Comme un garçon…
I compare all of my experiences to life in New York or to being in inpatient during 10th grade. I say, “Oh, this reminds me of New York so much.” Or, “This reminds me of when 50 milligrams of Prozac made my hands shake while we played cards in inpatient.” These are my base experiences.
I don’t know which box to put being a foreign exchange student in. Does it deserve the conception of its own file? Perhaps. If forced to choose between the two, however, I would draw a parallel, not between the safety and protection of the psych ward but my existing in a glass box for all the doctors and visitors and night nurses to see, and the magnifying glass under which I exist here—the oft-tense atmosphere, the uneasiness in my belly. Did you know that I’ve only been in Toulouse for nine days? I didn’t. My mind has been trapped here for years, or so it would seem.
My flaws are on display the way I sometimes photograph my acne or scabs and then blow up the image in order to analyze my imperfections even further than a mirror or my myopic sight will allow me to. There is no beauty in my mistakes, no possibilities for them other than condemnation—except for the romanticization of teenage stupidity, if you choose to go that route. I sound like the very person I never wanted to and never want to become. I sound like the adults who tell me to grow up, who tell me not to be selfish.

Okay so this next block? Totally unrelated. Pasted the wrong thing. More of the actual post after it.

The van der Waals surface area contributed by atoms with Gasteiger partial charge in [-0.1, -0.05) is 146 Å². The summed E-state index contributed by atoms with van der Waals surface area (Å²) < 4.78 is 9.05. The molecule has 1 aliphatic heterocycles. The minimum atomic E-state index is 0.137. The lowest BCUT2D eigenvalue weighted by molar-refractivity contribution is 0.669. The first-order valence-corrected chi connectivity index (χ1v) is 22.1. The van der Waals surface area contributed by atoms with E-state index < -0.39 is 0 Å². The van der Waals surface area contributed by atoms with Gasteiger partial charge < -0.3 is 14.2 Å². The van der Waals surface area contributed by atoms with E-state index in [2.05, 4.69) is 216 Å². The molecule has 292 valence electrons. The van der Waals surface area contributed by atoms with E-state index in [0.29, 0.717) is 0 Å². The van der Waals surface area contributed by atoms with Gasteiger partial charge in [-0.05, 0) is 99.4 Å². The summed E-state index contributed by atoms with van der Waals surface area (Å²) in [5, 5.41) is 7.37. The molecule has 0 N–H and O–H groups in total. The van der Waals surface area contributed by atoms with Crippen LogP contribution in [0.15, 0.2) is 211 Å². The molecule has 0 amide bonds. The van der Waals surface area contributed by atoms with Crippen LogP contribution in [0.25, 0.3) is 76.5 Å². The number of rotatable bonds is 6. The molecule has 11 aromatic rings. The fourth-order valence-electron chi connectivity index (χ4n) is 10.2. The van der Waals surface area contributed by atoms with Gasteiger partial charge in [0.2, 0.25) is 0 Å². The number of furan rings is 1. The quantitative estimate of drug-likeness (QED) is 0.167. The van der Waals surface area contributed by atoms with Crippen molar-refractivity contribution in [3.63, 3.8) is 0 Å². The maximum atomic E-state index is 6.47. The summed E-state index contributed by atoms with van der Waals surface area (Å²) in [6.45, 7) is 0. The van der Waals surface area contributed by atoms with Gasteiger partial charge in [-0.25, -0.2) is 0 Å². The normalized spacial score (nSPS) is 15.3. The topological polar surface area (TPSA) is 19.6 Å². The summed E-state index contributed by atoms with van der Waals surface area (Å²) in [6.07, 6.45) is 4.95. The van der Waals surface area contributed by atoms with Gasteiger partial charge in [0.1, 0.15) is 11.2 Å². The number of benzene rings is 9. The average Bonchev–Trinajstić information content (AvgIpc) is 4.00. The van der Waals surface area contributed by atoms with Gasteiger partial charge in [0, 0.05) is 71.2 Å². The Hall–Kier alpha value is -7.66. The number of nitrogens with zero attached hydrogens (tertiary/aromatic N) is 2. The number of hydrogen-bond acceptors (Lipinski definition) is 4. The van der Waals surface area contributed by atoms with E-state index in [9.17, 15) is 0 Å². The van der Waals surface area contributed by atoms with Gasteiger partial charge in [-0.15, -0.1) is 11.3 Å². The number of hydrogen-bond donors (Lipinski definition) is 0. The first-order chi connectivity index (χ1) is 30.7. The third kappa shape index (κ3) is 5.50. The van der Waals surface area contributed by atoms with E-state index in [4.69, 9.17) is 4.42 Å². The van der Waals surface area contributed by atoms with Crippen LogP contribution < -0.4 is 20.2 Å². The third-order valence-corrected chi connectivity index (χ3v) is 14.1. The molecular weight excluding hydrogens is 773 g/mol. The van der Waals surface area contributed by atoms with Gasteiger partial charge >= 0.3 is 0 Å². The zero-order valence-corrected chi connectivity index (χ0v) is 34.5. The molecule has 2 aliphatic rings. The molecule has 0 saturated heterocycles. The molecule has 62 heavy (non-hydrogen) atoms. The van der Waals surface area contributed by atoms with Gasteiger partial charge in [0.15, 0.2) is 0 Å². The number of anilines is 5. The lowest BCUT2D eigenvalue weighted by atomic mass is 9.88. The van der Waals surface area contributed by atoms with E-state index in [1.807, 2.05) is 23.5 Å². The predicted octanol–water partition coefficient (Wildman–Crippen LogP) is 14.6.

Comme une fille…
My host family and I eat in the middle of a thunderstorm. How surreal. I run through puddles to reach the metro. I write in the journal that my therapist gave me every day. Sometimes I forget to take my meds in the morning. In a time that seemed like many ages ago, because my mind does not know how to process stages in my life well, a boy whose name I kept forgetting kissed me against a staircase and I felt like myself for the first time in a while even though I couldn’t bring myself to think, not yet.
My memories are all over this borrowed room. I listen to the same album daily. I’m finding myself more than I thought I would this summer and simultaneously disappointing people, but this is not a new development in my life. I try harder and harder every day—I’m curious to see how far my limits extend. New York and I no longer exist in the same world; it is a past life in my mind that I still think about often. The more I understand my mind, the less others do; I’ve said this before, but I’m becoming less comprehensible but it’s too amusing and too much of a relief to feel bad about, like having the answer key to an enigma. I wonder what it will be like to look back on who I am now. Maybe I’m not as odd as I think I am, which would be nice because I’d like my writing and thoughts to be able to resonate with people to some extent. But it’s nice to understand myself so well for once. ♦